WASHINGTON Maryland farm sales rose to $1.31 billion in 1997, even as the number of farmers and amount of farmland in the state continued to decline.
But while farm sales were up 12 percent from 1992 to 1997, farm costs in Maryland were up 15.3 percent in the same period, according to the U.S. Department of Agriculture census, released this week.
“They’re not all out there getting rich quick,” said Valerie Connelly of the Maryland Farm Bureau.
Connelly said she has received several calls from concerned farmers who said higher costs have eaten away at their increased sales.
“There isn’t the impression that farmers are making huge profits,” said Connelly, whose non-profit organization represents about 14,000 farm families in the state.
The farm census said the number of full- time farmers in Maryland fell 10.7 percent from 1992 to 1997 and the number of farms dropped 7 percent.The state’s agricultural sales rose 12 percent in the same period, from $1.17 billion.
While the number of farms in the state fell from 13,037 to 12,084, the farm census reported that farms of 1,000 acres and more actually increased from 351 in 1992 to 369 in 1997. In the previous 1987-92 farm census, by contrast, the number of these largest farms grew by only one.
Connelly believes that the increase in large farms is a result of the graying of the farm population.
“Mostly what you see is that when one older farmer decides not to farm, the neighbor takes over,” she said, which makes “the individual farms look bigger” over time.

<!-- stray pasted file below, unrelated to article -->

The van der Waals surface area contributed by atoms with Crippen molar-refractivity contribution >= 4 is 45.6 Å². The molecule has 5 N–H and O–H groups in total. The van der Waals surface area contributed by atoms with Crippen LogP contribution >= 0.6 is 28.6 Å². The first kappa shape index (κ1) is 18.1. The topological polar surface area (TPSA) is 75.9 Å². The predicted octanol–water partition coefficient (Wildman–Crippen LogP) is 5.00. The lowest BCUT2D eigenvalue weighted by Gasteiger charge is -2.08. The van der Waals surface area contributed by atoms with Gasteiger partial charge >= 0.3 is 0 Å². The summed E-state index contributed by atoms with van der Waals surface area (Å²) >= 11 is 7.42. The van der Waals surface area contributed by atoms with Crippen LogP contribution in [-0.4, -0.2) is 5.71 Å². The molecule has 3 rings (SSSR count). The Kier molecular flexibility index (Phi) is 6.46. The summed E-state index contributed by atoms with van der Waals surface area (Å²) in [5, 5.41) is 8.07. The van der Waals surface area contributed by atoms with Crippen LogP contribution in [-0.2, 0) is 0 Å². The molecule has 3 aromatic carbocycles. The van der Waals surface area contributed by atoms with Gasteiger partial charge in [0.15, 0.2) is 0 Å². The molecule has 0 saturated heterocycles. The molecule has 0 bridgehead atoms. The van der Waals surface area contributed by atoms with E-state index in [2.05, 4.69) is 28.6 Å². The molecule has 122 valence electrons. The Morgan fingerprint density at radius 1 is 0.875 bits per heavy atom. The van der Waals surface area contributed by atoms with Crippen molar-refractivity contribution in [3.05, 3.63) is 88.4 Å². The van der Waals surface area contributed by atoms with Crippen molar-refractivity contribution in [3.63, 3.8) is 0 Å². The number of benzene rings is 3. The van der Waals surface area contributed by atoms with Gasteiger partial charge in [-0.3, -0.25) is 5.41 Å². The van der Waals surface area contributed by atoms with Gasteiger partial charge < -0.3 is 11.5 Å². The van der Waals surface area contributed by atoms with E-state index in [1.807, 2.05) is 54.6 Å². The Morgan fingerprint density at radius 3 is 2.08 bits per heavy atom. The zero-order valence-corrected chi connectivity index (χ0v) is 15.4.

Connelly’s comments on the aging farm population are backed up by the USDA census. It said the average age of Maryland farmers rose from 53.9 in 1992 to 55.2 in 1997.
Additionally, farms today tend to support single families as opposed to many as they did in the past, she said.
The farm census also reported that from 1992 to 1997 in Maryland:
— The number of farms that recorded more than $10,000 in sales fell from 6,532 in 1992 to 6,071 in 1997.
— At the same time, average sales for a farm grew from $89,693 to $108,580.
— The average size of a farm grew from 171 acres to 178 acres.
— The number of full-time farmers fell from 6,980 to 6,235.
— The number of female farmers fell 9.5 percent, from 1,537 to 1,390.
— The number of black farmers fell from 253 to 201, while the number of Hispanic farmers grew from 48 to 85 and the number of Asian farmers inched up from 16 to 18.
Unchanged in the census was the dominance of poultry over the rest of the state’s agricultural products.
Poultry sales in Maryland were worth $568 million, or 43 percent of the state’s total agricultural sales of $1.3 billion in 1997. Poultry sales rose $75 million between 1992 and 1997.
“The agricultural industry changes to meet demand,” Connelly said of the increase in poultry business. “Many farmers have added on a chicken house which pays for the fact that they are losing (money) on grain.”